Why is the Radical Right Still Winning?
Dan Corjescu
Green Tsunami in Bavaria?
Rohullah Naderi
Why Afghan Girls Are Out of School?
George Ochenski
You Have to Give Respect to Get Any, Mr. Trump
Cesar Chelala
Is China Winning the War for Africa?
Mel Gurtov
Getting Away with Murder
W. T. Whitney
Colombian Lawyer Diego Martinez Needs Solidarity Now
Dean Baker
Nothing to Brag About: Scott Walker’s Economic Record in Wisconsin:
October 16, 2018
Gregory Elich
Diplomatic Deadlock: Can U.S.-North Korea Diplomacy Survive Maximum Pressure?
Rob Seimetz
Talking About Death While In Decadence
Kent Paterson
Fifty Years of Mexican October
Robert Fantina
Trump, Iran and Sanctions
Greg Macdougall
Indigenous Suicide in Canada
Kenneth Surin
On Reading the Diaries of Tony Benn, Britain’s Greatest Labour Politician
Andrew Bacevich
Unsolicited Advice for an Undeclared Presidential Candidate: a Letter to Elizabeth Warren
Thomas Knapp
Facebook Meddles in the 2018 Midterm Elections
Muhammad Othman
Khashoggi and Demetracopoulos
Gerry Brown
Lies, Damn Lies & Statistics: How the US Weaponizes Them to Accuse  China of Debt Trap Diplomacy
Christian Ingo Lenz Dunker – Peter Lehman
The Brazilian Presidential Elections and “The Rules of The Game”
Robert Fisk
What a Forgotten Shipwreck in the Irish Sea Can Tell Us About Brexit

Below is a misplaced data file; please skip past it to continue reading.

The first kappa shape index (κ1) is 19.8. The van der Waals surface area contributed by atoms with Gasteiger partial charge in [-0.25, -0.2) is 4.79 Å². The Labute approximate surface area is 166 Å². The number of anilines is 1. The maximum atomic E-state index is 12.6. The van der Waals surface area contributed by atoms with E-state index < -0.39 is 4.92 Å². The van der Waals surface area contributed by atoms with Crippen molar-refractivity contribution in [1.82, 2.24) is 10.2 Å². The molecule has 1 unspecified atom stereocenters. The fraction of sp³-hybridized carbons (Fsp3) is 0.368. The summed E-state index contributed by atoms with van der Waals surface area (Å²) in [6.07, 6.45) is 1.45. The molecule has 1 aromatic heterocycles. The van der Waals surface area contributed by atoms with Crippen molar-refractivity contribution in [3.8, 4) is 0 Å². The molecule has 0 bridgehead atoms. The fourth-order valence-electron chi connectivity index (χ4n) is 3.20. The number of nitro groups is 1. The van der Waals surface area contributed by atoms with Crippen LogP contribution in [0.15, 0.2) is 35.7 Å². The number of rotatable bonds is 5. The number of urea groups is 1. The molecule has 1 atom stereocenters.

Martin Billheimer
Here Cochise Everywhere
David Swanson
Humanitarian Bombs
Dean Baker
The Federal Reserve is Not a Church
October 15, 2018
Rob Urie
Climate Crisis is Upon Us
Conn Hallinan
Syria’s Chessboard
Patrick Cockburn
The Saudi Atrocities in Yemen are a Worse Story Than the Disappearance of Jamal Khashoggi
Sheldon Richman
Trump’s Middle East Delusions Persist
Justin T. McPhee
Uberrima Fides? Witness K, East Timor and the Economy of Espionage
Tom Gill
Spain’s Left Turn?
Jeff Cohen
Few Democrats Offer Alternatives to War-Weary Voters
Dean Baker
Corporate Debt Scares
Gary Leupp
The Khashoggi Affair and and the Anti-Iran Axis
Russell Mokhiber
Sarah Chayes Calls on West Virginians to Write In No More Manchins
Clark T. Scott
Acclimated Behaviorisms
Kary Love
Evolution of Religion
Colin Todhunter
From GM Potatoes to Glyphosate: Regulatory Delinquency and Toxic Agriculture
Binoy Kampmark
Evacuating Nauru: Médecins Sans Frontières and Australia’s Refugee Dilemma
FacebookTwitterGoogle+RedditEmail